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SUVA, Fiji Islands (March 7, 2000 – Fiji’s Daily Post)---Use of the Sea Spray chemical by the National Fire Authority to control an oil spill at the slipway in Suva is more dangerous than the oil itself, said Secretary of Marine Pollution Sher Bahadur.

"We have no choice but to use this chemical to remove the oil that has sunk to the seabed and not spread. The foreshore is dead anyway," she said. "It's important the oil is removed to avoid the risk of fire."

The oil spill was reported to be from Taiwanese fishing boats berthed at the jetty at Walu Bay in Suva.

According to Peni Fatafehi of the Marine Ports Authority of Fiji (MPAF), either the Haur Chuen No.7 or the Yihliensheng leaked oil into the water.

"But we cannot be sure which one it is at this stage," said Mr. Fatafehi, who is manager of the occupational and health safety section of the authority.

"We couldn't tell which of the two ships was leaking the oil," said Mr. Fatafehi. "But while investigating, a cylinder from one of the ships exploded."

Mr. Bahadur was also at the scene and hit out at PricewaterhouseCoopers for not cleaning up their act down at the slipway.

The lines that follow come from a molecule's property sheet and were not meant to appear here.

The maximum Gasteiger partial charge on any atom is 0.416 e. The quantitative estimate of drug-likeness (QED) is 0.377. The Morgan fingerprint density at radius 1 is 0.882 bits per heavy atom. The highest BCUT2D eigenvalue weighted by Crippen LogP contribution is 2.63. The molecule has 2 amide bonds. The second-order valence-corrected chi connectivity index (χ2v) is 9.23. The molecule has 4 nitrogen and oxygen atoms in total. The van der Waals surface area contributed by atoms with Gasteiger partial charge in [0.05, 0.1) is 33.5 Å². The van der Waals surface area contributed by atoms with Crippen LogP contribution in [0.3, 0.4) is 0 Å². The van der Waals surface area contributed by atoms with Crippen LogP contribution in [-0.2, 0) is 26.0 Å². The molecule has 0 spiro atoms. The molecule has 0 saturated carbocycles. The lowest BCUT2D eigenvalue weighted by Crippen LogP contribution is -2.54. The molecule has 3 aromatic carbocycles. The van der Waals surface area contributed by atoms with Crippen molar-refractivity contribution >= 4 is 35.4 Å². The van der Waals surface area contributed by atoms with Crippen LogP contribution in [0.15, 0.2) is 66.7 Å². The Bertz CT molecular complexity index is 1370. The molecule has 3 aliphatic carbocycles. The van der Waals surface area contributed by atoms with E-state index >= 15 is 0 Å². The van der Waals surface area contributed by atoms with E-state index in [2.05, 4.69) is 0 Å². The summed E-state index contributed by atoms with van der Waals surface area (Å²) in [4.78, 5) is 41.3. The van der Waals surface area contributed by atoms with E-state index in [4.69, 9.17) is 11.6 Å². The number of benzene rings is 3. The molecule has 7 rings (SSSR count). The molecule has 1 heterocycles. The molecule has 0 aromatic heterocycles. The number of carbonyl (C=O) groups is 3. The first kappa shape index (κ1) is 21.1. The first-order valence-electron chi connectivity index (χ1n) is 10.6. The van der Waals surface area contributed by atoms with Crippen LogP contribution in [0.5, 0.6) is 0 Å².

In response to the accusation, Ms. Jenny Seeto of PricewaterhouseCoopers said, "What they must realize is that this is a place where people come to repair boats so there is always rubbish lying around. But after the work is done it's cleared away."

Ms. Seeto is one of the official receivers in charge of the SFL account for PricewaterhouseCoopers.

"It wasn't the receivers who spilled the oil," she said. "That is the responsibility of the ship owners."

She said the situation is similar to ships berthing at the Suva wharf. If they spill oil into the water, no one will hold the Ports Authority responsible.

Mr. Bahadur said Shipbuilders Fiji Limited (SFL) is responsible and Pricewaterhouse is the official receivers of SFL. When PricewaterhouseCoopers officials turned up at the slipway, Mr. Bahadur made verbal attacks against them. They had asked for a meeting to discuss the situation.

"No, no more meetings because we're tired of meetings and nothing gets done," Mr. Bahadur said.

He intends to officially complain and write letters to whoever wants to know about the marine pollution down at the jetty.

And while authorities were trying to clean up the oil spill, a gas full of ammonia exploded in a nearby fishing vessel.

For additional reports from Fiji’s Daily Post, go to PACIFIC ISLANDS REPORT News/Information Links: Other News Resources/Fijilive.

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